July 13 may have been one of the strangest days in The Walking Dead's history.
On Thursday morning, millions woke up to the news that Frank Darabont, the series' co-creator who has since been fired, sent incredibly violent and aggressive emails to AMC executives before and after his termination.
According to The Hollywood Reporter, one of the emails, sent while Darabont was still employed, shows the director of The Green Mile threatening to kill writers for giving him a bad script. Warning: The language is extreme.
"If it were up to me, I'd have not only fired [them], I'd have hunted down and fucking killed them with a brick, then gone and burned their homes," he wrote.
Another email stated that the directors "better wake the fuck up and pay attention. Or I will start killing people and throwing bodies out the door."
Yeah, it's bad. But things can — and did — get worse.
Later Thursday afternoon, The Hollywood Reporter got another set of emails, this time from AMC's lawyer Marc Kasowitz, who – get this – is representing the company against Darabont. But Kasowitz's freak out had nothing to do with his current case and everything to do with someone criticizing him for serving as President Trump's attorney.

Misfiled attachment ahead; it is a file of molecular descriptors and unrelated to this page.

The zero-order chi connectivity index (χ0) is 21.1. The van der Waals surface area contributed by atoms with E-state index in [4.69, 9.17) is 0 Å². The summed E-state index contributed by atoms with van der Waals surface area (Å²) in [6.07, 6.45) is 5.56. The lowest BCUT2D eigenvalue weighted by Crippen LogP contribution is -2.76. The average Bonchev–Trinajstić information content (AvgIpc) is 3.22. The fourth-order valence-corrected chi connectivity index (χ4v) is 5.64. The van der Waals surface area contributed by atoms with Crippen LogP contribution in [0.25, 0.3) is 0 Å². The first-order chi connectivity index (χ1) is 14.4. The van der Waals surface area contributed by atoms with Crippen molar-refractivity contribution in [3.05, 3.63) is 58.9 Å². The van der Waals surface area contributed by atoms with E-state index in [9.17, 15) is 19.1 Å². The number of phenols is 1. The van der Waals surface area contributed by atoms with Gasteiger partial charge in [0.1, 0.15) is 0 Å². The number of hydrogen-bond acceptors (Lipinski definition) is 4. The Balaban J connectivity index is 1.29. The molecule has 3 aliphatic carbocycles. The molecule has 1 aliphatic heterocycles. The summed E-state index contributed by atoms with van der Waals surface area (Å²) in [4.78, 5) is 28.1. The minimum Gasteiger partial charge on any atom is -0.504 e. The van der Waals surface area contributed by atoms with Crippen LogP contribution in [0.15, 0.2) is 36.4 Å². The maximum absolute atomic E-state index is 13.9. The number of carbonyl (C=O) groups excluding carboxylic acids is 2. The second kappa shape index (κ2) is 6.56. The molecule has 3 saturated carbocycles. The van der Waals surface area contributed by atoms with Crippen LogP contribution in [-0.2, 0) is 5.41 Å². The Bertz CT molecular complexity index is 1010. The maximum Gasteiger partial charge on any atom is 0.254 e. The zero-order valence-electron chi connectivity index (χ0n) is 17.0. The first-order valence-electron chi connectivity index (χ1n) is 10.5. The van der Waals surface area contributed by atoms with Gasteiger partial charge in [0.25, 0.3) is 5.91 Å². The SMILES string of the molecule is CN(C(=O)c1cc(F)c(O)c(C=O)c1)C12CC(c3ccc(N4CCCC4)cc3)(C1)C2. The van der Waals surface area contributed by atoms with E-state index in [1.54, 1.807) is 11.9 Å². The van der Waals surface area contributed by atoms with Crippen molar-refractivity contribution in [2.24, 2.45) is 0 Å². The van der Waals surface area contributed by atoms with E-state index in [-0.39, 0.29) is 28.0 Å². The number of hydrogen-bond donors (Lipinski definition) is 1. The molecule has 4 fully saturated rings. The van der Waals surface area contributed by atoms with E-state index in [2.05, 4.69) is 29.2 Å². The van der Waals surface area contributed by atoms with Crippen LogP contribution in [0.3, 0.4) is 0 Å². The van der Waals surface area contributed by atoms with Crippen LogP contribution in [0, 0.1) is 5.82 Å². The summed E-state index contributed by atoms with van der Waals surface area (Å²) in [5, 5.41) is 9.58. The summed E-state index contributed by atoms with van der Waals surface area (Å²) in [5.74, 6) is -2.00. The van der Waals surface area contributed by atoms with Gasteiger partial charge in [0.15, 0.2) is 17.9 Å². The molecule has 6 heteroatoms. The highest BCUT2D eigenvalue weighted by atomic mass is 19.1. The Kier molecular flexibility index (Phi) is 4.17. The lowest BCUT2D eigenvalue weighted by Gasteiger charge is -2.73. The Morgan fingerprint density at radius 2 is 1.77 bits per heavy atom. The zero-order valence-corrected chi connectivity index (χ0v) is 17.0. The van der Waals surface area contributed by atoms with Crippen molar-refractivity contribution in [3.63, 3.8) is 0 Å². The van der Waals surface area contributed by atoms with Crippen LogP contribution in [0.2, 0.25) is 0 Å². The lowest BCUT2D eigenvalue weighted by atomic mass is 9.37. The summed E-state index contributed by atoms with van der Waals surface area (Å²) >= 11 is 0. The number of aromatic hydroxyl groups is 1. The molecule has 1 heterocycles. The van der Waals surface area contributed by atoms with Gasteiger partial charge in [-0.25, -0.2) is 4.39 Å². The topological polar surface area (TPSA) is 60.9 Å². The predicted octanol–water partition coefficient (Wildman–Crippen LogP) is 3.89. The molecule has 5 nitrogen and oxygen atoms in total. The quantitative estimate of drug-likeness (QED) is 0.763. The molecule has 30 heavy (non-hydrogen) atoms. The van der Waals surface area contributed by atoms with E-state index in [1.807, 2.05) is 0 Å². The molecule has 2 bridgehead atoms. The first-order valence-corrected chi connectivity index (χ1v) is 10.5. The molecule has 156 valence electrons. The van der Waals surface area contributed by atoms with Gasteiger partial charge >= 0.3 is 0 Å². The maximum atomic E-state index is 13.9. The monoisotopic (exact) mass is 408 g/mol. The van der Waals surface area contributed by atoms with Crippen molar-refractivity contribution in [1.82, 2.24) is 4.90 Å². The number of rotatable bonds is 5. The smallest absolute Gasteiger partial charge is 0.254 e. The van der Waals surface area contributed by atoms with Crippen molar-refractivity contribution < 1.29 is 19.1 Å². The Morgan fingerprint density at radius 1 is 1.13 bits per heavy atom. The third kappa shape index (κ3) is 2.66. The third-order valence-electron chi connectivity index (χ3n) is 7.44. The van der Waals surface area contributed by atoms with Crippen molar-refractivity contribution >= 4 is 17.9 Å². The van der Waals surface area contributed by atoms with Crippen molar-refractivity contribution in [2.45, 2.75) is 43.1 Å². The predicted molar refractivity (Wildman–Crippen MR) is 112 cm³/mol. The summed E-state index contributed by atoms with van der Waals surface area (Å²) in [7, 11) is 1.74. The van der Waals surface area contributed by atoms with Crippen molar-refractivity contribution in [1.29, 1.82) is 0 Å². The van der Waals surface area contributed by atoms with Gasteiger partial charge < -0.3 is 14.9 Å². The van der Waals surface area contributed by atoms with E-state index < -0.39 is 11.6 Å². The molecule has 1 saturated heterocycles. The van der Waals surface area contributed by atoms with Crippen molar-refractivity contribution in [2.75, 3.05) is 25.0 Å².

According to ProPublica, someone saw Rachel Maddow talk about Kasowitz' role in defending Trump against Russia allegations and grew angry enough to send the lawyer an email telling him to resign. Kasowitz's response? "F*ck you."
He continued to send nasty emails, with one reading: "I'm on you now. You are fucking with me now. Let's see who you are. Watch your back, bitch." Another read: "Call me. Don't be afraid, you piece of shit. Stand up. If you don't call, you're just afraid."
Later, Kasowitz made another threat, writing, "I already know where you live, I'm on you."
Though Kasowitz didn't respond to ProPublica for comment, a spokesman provided the following statement:
"Mr. Kasowitz, who is tied up with client matters, said he intends to apologize to the writer of the email referenced in today's ProPublica story. While no excuse, the email came at the end of a very long day that at 10 p.m. was not yet over. 'The person sending that email is entitled to his opinion and I should not have responded in that inappropriate manner,' Mr. Kasowitz said. 'I intend to send him an email stating just that. this is one of those times where one wishes he could reverse the clock, but of course I cant.'"
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